“If there is one issue on which nearly all archeologists can agree, it is the importance of chronology.”
– Jeffrey S. Dean (1978)[11, p.223]

“The application of archaeology as a recognized method of adding to historical knowledge is very largely in its infancy in North America, and even more so in Great Britain. True, archaeology – in various standards of competence and incompetence – has been used on Classical and Near and Middle Eastern sites for 100 years or more, and the cultures excavated have been historical (in the sense of having a written past) or partly so.”
– Iain C. Walker (1967)[1, p.23]

“The study of the antiquity of man in North America took on its present dimensions and significance in the latter half of the nineteenth century. By the 1860s, Eurpoean geologists and prehistorians had demonstrated that man’s past antedated the biblical chronology.”
– David J. Meltzer (1983)[2, p.1]

Archaeology is also spelled archeology.

Archeology Definitions

Samuel Johnson’s 1755 Dictionary of the English Language does not include the word archeology/archaeology.

Webster’s 1828 Dictionary defined archeology as a noun meaning:[3]
“A discourse an antiquity; learning or knowledge which respects ancient times.”

Merriam-Webster’s Dictionary defined it as a noun meaning:[4]
1 – “the scientific study of material remains (such as tools, pottery, jewelry, stone walls, and monuments) of past human life and activities”
2 – “remains of the culture of a people ANTIQUITIES” defined it as a noun meaning:[5]
1 – the scientific study of historic or prehistoric peoples and their cultures by analysis of their artifacts, inscriptions, monuments, and other such remains, especially those that have been excavated.
2 – Rare. ancient history; the study of antiquity.

Lexico defined it as a noun meaning:[6]
“The study of human history and prehistory through the excavation of sites and the analysis of artefacts and other physical remains.”

Archeology Etymology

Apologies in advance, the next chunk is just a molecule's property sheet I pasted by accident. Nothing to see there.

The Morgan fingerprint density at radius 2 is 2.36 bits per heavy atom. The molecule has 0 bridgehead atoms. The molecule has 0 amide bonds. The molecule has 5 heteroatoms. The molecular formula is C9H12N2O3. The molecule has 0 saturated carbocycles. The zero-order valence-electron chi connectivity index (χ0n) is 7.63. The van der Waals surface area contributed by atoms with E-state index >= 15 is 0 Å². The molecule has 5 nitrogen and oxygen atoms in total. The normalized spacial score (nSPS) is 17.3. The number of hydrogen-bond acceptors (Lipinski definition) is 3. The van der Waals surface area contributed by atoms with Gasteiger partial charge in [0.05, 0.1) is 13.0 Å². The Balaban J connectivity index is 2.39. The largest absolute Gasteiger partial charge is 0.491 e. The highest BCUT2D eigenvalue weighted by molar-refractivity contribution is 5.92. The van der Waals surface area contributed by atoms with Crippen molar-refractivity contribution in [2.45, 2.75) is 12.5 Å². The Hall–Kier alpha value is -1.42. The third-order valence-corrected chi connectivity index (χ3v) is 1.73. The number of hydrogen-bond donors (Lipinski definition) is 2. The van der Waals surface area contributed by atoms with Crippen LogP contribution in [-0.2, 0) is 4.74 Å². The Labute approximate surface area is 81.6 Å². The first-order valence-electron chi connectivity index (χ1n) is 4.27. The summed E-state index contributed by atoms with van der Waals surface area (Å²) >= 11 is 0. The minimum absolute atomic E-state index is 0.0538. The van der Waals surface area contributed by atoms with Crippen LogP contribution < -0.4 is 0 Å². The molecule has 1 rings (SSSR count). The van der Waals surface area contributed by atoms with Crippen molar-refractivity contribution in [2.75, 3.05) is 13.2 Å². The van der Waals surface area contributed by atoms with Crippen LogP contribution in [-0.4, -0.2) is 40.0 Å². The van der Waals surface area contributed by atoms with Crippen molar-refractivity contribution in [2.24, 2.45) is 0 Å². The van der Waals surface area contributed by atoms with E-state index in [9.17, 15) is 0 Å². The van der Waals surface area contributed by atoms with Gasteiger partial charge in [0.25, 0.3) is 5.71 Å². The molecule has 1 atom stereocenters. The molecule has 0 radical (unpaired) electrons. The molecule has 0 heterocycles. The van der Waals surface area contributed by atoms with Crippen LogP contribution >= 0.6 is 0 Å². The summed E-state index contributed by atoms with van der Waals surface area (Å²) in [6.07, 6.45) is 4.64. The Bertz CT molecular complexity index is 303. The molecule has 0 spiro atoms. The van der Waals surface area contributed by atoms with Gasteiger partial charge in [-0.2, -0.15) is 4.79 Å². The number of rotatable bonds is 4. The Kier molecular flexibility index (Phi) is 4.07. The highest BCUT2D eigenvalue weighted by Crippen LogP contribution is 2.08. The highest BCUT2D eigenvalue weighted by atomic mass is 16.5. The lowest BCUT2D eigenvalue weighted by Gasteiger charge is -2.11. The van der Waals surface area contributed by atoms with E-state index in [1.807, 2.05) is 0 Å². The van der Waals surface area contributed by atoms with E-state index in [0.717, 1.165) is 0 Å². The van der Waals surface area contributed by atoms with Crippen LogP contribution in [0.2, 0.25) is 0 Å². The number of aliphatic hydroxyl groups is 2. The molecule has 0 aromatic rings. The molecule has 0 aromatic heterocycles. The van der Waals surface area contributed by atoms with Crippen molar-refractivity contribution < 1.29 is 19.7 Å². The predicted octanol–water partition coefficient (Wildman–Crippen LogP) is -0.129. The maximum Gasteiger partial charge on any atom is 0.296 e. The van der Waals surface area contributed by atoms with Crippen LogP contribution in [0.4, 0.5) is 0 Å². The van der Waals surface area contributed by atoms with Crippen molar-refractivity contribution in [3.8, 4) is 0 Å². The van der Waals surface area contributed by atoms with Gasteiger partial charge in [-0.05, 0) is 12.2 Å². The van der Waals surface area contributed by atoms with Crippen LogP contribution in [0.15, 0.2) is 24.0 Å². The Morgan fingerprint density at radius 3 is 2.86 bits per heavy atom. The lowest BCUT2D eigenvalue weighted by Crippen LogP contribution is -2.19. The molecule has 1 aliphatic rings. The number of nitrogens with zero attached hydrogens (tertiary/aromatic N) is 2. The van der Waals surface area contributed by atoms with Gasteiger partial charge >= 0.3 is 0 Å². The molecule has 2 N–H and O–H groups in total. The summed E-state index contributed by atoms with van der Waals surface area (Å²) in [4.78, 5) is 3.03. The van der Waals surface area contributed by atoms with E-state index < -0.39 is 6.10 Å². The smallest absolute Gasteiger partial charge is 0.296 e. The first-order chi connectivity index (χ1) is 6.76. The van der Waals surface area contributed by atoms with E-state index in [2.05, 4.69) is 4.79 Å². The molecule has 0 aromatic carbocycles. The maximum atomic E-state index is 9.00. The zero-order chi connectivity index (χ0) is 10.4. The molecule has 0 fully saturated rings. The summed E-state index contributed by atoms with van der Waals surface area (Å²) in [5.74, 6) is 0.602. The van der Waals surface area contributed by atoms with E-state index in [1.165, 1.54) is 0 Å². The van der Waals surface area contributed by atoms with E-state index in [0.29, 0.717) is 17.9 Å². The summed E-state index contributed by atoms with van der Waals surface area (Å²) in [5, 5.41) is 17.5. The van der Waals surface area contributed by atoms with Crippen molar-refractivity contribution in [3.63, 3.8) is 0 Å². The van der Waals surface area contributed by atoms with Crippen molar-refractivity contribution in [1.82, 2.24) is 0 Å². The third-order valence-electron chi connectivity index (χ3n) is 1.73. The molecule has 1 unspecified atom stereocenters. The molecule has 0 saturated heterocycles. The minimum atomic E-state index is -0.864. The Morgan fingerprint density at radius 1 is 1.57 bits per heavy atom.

c.1560 – Earliest use according to the Google Ngram Viewer. The word gained popularity in the 19th and 20th centuries but has been used less in the 21st century.

c. 1600 – “”ancient history,” from French archéologie (16c.) or directly from Greek arkhaiologia “the study of ancient things;” see archaeo- + -ology. Meaning “scientific study of ancient peoples and past civilizations” is recorded by 1825.”[7]

1600-1610 – Alleged first know use.
 It “is from the Greek word archaiología the discussion of antiquities. See archaeo-, -logy”[5]

“Early 17th century (in the sense ‘ancient history’): from modern Latin archaeologia, from Greek arkhaiologia ‘ancient history’, from arkhaios ‘ancient’. The current sense dates from the mid 19th century.”[6]

1832 – Alleged first know use. Defined as point 1 above.
“French archéologie, from Late Latin archaeologia antiquarian lore, from Greek archaiologia, from archaio- + -logia -logy”[4]

Father of Archeology

Roberto Weiss identified Leon Alberti as the founder of archeology.[9, p.44]

Mary Krupka reported that Hermann Schliemann is typically considered to be the “founder of archeology”.[10]

Ctruth Archeology Articles

List of Archaeologists Born Before 1900.

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[1] – Walker, Iain C. “Historic Archaeology-Methods and Principles.” Historical Archaeology, vol. 1, 1967, pp. 23-34. JSTOR, Accessed 21 Aug. 2020.

[2] – Meltzer, David J. “The Antiquity of Man and the Development of American Archaeology.” Advances in Archaeological Method and Theory, vol. 6, 1983, pp. 1-51. JSTOR, Accessed 21 Aug. 2020.

[3] – Accessed 7 Oct. 2020.

[4] – “Archaeology.” Dictionary, Merriam-Webster, Accessed 7 Oct. 2020.

[5] – Accessed 7 Oct. 2020.

[6] – Accessed 7 Oct. 2020.

[7] – Accessed 7 Oct. 2020.

[8] – Accessed 8 Oct. 2020.

[9] – Pyle, Cynthia M. “Bridging the Gap.: A Different View of Renaissance Humanism and Science.” The Making of the Humanities: Volume 1- Early Modern Europe, edited by Rens Bod et al., Amsterdam University Press, Amsterdam, 2010, pp. 39–58. JSTOR, Accessed 27 Oct. 2020.

[10] – Accessed 10 Nov. 2020.

[11] – Dean, Jeffrey S. “Independent Dating in Archaeological Analysis.” Advances in Archaeological Method and Theory, vol. 1, 1978, pp. 223–255. JSTOR, Accessed 11 Jan. 2021.

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